By Jeremy Tiers, Director of Admissions Services
The world we live in is full of choices. We’re all getting marketed to daily from so many different directions that our brains quickly get tired.
Add in the growth of social networking apps and the fact that just about everybody’s attention span is between six and nine seconds long, and it’s no surprise that many of us (prospective students and parents included) tune out a lot of the noise.
It’s becoming harder and harder to get a student to engage or read anything you send them…harder, but not impossible.
First, it’s important to understand how (and how often) prospective students want to be communicated with in 2019. Along with that, there’s value in knowing how students take in the different messages that you and your school send to them.
When it comes to how often they want different communications from colleges, here are key takeaways from our ongoing focus group surveys with students:
- The majority of students were comfortable with one letter per month, one email per week, one phone call per month, and one text message per month from a college.
- About 30% of students never wanted a phone call or text message from a college during their search. It’s important you ask about both and determine their preferences.
- A big reason there’s still value in sending direct mail is because students view letters as a more personal form of communication.
- Social media platforms such as YouTube and Instagram should show current student “day in the life” experiences from the current student perspective.
Your content and communications should be short, to the point, easy to digest, personal, and have one clear call to action. As part of the personalization piece, students continue to recommend that their admissions counselor be the primary communicator from the beginning of the process on.
In addition to following the above feedback, here are four other things I want you to think about that will help to ensure you’re not wearing out prospective students:
- The amount of information you give them at the beginning. Most students aren’t ready to take in (or care about) the massive amount of information that colleges unload on them in the early stages. One of the surest ways to annoy a student is to immediately start sending them (or reciting to them) a long list of statistics, facts, and figures about your school, your academic programs, student life, applying, and financial aid. Way too many schools continue to take this approach during college fairs, high school visits, and information sessions that accompany the campus visit. Students tell us in surveys it’s not helpful, and we’ve also found that a lot of colleges who take this approach at the beginning struggle to get students to engage and take action when it comes to things like the campus visit and applying. The goal at the beginning of a student’s process should be to get their attention and get a back-and-forth conversation going with their admissions counselor.
- This generation of students is busy. How are you making the college search process easier for them? Along with sensory overload, there’s another important element to how your communications may be making prospective students feel. If they’re busy, which you and I both know most are, it diminishes their desire to want more information, and to take immediate action. Making the process (and the conversations that come with it) easier for them to take in is a simple way to make you and your school stand out and to improve your customer service. As I touched on earlier, your messages should be shorter, more direct, more conversational, and limited to one topic. Remember, students are looking for help with what is a confusing and scary process. In addition to reminding them that you’re there to help whenever they need it, consider creating a checklist of key deadlines that they can reference throughout the fall.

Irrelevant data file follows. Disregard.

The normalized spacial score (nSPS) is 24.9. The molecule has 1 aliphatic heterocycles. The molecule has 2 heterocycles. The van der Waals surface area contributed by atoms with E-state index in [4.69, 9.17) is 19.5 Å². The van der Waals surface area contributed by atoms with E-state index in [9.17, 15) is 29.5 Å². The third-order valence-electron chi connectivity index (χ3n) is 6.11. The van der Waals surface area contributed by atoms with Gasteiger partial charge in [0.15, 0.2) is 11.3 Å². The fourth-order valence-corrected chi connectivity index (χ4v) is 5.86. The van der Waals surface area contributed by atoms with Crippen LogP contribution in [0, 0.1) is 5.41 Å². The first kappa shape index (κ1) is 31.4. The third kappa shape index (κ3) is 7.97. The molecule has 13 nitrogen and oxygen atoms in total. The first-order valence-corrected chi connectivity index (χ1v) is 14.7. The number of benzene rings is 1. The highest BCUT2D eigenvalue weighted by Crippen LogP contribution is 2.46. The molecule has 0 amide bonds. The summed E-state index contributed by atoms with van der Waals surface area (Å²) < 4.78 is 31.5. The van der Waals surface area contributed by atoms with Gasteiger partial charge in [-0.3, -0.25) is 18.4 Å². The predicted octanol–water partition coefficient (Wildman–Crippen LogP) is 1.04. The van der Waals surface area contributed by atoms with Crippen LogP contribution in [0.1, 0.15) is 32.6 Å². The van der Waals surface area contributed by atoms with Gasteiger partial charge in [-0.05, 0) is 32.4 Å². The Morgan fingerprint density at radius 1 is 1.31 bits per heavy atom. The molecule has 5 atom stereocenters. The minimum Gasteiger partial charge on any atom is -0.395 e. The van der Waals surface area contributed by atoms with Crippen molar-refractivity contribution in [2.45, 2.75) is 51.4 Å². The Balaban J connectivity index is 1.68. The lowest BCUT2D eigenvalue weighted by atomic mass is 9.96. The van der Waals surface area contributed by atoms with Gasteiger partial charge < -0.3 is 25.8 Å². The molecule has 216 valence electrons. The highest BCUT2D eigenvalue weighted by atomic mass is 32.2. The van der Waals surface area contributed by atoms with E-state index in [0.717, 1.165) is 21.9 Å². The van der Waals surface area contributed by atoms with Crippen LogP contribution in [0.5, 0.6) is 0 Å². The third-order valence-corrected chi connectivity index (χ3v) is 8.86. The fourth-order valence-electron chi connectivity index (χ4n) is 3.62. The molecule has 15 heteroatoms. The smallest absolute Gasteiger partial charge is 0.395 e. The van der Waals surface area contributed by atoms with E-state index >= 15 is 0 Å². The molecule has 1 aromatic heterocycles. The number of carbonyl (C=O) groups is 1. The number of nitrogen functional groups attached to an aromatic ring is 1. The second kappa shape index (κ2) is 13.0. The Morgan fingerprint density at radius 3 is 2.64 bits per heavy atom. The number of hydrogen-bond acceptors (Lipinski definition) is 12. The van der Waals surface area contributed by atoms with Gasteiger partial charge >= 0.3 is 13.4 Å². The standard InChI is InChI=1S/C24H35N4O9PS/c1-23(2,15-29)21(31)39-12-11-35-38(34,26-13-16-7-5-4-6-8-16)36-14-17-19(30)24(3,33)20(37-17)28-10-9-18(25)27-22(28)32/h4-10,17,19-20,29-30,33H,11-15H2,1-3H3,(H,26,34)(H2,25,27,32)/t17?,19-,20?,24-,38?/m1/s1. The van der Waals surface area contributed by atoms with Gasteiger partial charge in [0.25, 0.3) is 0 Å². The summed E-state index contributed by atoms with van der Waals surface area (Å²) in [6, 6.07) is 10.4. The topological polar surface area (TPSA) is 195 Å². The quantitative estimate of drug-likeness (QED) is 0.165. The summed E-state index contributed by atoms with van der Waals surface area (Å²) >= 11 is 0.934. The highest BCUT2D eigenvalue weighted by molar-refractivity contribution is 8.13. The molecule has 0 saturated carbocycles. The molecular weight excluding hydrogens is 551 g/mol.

- Without a timeline things can quickly become exhausting. “How much more do I have to do?” That’s one of the key questions most students ask themselves as they move through the college search process. When they don’t know how much is left to do or when it needs to be done by (and why doing it now is so important in some cases), it can quickly become mentally exhausting. Remember, you’re not the only school contacting them, and every school doesn’t have the exact same admissions process. Work together with students and their families to build out timeline markers, and/or a checklist of upcoming deadlines that they can reference.
- The amount of information you give them later on. After students have been admitted and you’ve delivered your financial aid awards, that group of students still need logical points to reference on a consistent basis. Giving them specific things and stories later in the process will help them differentiate your school from your competitors, and it will also help them justify a decision to pick your school. Too many colleges continue to slow down their communications after the admitted stage. Same thing goes when a student deposits. From start to finish, there needs to be a consistent flow of information that explains (and then reminds) students why your school is the “right fit” for them.
Communication fatigue is a real thing. It can drastically affect how prospective students absorb information, and whether or not they choose to take action.